Create a table of contents of favorite pages.  I like to come to the end of a project or idea flow in my journals. I don’t mind having a few blank pages in the back. Over time, I’ll fill those blank pages with dates of pages I keep looking up or those with favorite quotes or poems.  I don’t number my journal pages, but I date each page, so sometimes I write the start and end date at the end of the journal. It becomes a useful index to the contents.

Decorate the end pages. If there are a few blank pages left, I also cut steps into them. I trim the last page about an inch from the end, the next one two inches, and the third one three or four inches in from the book edge. Using a craft knife, I cut a wavy line and create a three-page landscape. Remember to put a cutting mat under the page you are cutting.

Tinting the page edges gives it a nice finish. I use a water color wash to keep the color pale. You could tear the pages straight down or give them a deckled-edge look. I like the curved look better.

dont-throwmeUse stickers or postcards. Daniel Smith, the art supply house, puts a sticker on small or lightweight packages in larger deliveries. The sticker is bright orange, about 4 x 6 inches and says “Don’t throw me away.” It strikes a chord, so I often use one on the final page of a journal. It seems about right. You might be done with it, but there is lots of meaning to be made.

Add a photo of yourself, your children, your pets.  That way, when you look back over them in the years to come, you’ll have an evolving view of what you looked like. Adding a photo of your house shows how it changes over the years. A photo of the kitchen is always fun with advancing technologies changing what our appliances look like.

The last page of a journal doesn’t have to be an ending. For a powerful last page, flip back to the beginning, and read the first post or two. End the book with a recognition of how far you’ve come.

–Quinn McDonald keeps journals. She’s also the author of The Inner Hero Creative Art Journal, and keeps loose leaf journals.

Fast Fiction (Review and Giveaway)

FastFictionAlways wanted to write a book? Have the story but don’t know how to start–or keep going to write a novel? Denise Jaden has your answer. Fast Fiction: A Guide to Outlining and Writing a First-Draft Novel in Thirty Days is the answer to most of the question you’ve had about how to write that novel.

Yes, I know National Novel Writing Month is barely over (or still eight months away), but you don’t need the challenge to write a book. And if you use Jaden’s book, you will be done by the time November rolls around.

I was a bit skeptical when I picked up the book. I may have even muttered about the way we do everything so fast and without real thought. But after I read the book, I changed my mind. Jaden herself says, “If someone had told me during my early writing days that I would be able to write a draft of an entire book in less than a month, I probably would have though they were crazy,”

Jaden guides you through the first draft of a 50,000 word novel. And she does it just in time for the novel-writing March Madness contest she holds each year on her own blog.  The book is divided into three parts–Before the Draft, During the Draft, and After the Draft. She doesn’t leave you hanging with a draft and no idea what to do. But I’m leaping too far ahead.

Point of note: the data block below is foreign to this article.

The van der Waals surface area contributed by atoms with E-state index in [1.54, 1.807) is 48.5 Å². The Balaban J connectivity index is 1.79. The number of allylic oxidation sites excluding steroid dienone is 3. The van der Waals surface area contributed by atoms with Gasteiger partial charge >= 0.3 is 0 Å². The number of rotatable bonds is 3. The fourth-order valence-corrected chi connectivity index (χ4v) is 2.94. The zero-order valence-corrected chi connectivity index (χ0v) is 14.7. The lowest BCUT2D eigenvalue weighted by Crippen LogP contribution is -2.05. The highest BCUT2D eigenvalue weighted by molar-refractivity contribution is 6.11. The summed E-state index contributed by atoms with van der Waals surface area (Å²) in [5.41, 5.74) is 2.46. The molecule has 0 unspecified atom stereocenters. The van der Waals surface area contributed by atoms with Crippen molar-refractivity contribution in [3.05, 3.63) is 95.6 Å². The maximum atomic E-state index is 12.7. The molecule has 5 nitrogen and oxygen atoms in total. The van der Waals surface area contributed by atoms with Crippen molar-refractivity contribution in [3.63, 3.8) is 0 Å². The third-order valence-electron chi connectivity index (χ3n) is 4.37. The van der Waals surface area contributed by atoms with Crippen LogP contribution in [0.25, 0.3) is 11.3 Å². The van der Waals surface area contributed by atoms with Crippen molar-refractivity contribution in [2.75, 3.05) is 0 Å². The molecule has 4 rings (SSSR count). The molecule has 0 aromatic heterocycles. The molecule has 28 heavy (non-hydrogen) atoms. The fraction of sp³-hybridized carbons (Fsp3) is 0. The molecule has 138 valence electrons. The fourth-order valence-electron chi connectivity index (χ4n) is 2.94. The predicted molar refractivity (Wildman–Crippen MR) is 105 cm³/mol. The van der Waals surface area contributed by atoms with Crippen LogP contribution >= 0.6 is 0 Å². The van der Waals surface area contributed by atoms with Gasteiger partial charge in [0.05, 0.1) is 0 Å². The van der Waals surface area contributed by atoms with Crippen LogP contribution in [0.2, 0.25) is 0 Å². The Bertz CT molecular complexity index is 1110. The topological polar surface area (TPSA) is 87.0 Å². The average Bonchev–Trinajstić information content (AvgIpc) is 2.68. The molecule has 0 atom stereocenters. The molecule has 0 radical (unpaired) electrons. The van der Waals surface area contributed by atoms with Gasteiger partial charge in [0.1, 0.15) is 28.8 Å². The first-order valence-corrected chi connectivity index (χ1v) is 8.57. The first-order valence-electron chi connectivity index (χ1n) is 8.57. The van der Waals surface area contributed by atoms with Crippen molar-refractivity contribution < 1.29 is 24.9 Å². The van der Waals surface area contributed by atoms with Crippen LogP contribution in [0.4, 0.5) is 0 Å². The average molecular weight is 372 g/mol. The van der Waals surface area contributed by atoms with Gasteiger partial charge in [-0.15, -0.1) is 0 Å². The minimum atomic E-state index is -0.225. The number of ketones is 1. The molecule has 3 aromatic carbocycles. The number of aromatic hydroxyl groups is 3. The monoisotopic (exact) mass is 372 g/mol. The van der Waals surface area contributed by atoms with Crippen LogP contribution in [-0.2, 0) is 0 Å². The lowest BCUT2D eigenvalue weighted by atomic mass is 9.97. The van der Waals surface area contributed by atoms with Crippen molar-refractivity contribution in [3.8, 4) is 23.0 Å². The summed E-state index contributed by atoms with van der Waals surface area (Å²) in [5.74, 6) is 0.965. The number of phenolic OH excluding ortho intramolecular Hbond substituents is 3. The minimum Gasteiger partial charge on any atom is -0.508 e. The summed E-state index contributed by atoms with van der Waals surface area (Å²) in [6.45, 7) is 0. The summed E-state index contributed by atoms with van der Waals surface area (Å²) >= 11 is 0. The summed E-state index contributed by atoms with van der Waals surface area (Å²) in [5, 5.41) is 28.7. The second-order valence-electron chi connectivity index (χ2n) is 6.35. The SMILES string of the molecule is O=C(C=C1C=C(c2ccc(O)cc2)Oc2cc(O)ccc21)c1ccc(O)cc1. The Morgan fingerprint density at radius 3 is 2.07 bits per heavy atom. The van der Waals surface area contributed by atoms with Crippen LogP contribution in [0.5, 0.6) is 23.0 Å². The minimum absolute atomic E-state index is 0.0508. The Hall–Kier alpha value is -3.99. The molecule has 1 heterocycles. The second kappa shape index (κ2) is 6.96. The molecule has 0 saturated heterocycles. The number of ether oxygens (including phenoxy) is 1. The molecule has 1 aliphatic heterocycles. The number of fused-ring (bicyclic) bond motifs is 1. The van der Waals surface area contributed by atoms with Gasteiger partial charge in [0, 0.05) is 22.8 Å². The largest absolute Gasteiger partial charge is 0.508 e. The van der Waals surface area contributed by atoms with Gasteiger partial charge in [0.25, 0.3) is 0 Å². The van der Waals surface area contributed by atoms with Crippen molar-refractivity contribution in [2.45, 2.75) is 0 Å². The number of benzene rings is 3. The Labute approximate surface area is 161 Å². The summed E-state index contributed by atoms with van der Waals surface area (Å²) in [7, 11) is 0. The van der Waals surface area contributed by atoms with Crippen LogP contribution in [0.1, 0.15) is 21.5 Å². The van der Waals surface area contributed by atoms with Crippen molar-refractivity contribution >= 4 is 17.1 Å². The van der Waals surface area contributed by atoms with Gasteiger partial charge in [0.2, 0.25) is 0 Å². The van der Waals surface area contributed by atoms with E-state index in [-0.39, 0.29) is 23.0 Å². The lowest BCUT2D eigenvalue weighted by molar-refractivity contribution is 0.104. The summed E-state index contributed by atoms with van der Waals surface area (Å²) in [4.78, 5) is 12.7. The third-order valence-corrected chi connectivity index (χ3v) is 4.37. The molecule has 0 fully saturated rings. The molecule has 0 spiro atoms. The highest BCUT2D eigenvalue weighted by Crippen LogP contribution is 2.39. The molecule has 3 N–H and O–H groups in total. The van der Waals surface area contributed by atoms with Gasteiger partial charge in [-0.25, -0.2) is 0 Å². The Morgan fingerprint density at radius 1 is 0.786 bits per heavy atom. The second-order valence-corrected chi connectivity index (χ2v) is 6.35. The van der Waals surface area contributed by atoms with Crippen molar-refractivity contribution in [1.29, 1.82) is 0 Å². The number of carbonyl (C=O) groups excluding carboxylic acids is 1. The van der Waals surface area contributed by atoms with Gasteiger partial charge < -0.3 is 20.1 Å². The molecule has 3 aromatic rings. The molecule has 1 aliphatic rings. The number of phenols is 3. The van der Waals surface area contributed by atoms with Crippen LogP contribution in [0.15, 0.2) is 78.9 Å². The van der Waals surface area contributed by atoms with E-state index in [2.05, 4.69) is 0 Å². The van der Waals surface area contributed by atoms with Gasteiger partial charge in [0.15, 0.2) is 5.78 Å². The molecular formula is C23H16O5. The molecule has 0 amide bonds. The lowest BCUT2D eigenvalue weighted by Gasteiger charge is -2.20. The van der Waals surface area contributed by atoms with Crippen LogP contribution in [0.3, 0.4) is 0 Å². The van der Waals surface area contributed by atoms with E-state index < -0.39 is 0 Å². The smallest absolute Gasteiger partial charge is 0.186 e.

web+banner+booksIn Before the Draft, you’ll learn how to narrow down the idea for your novel, separate plot from story idea, and set a three-act structure (and she tells you how to do each step.)

You will also learn why theme is important, how much to develop your characters (and how much to let them develop themselves), and why setting is important. She helps you develop a list of scenes (in clear terms), and to write a story plan and how you will write your first draft.

All of this will happend before you start launching into During Your Draft. In that section, you will get help for each of 30 days in which you are going to draft your novel. Jaden reminds you that it is a first draft, not a finished product. One of the pieces of the book I found most useful is the weekly checkpoints she helps you set at the beginning of the 30-days.

For each of the 30 days of drafting, there is an encouraging portion of avoiding pitfalls, writing tips, and hints. Then there is a Simple Task for each day. Following her advice and using the tips will have you writing 2,000 words a day.

I expected to hear some repetition in the 30-day section, but there wasn’t any. Each day is molded by the goal for that week, and has a new idea and fresh approach to old writing problems. No clichés, no trite affirmations, no platitudes.

The last section, After the Draft, Jaden talks about revisions, using first readers to help you identify problem areas, and how to fix those areas.

I found myself wanting to write a novel for the first time in a long time, just to try out her method. I love the positive town that never sounds cheerleader-ish, and the real advice.

I received the book as a review copy and would love to keep it for myself. But I give away review copies. Leave a comment and I’ll give the book away on Thursday’s blog. If you’ve wanted to write a novel, but weren’t sure exactly how to do it, you’ll know how when you finish.

Quinn McDonald is tempted to write a novel now. She has always said she is not a fiction writer. She used to say she wasn’t a book author, either. She is the author of The Inner Hero Art Journal.

Journaling While Traveling

It’s not a travel journal–that’s a journal for a vacation or a special trip. I journal while I travel. In an ariplane, at a restaurant, in my hotel room–a few notes, observations, capturing characters or scenes. More than that feels like work.

Because I travel only with carry-on luggage (one suitcase, one backpack), my journaling has to be limited to a small space and a few implements. Here’s how I manage it:

Travel1A practical carrying case for pens and brushes. Two zippers make it easy for me to peel back the cover and the stiff bottom means it stand upright. Writing implements, top to bottom: A white Sakura gel pen, a Pitt pen (Fine) permanent, a Yasutomo Koi pen (watercolor, for shading), Niji waterbrush, bookkeeper pencil (writes like a lead pencil, but when wet, it writes in bright turquoise and becomes permanent), and a lead holder with a lead for writing and shading.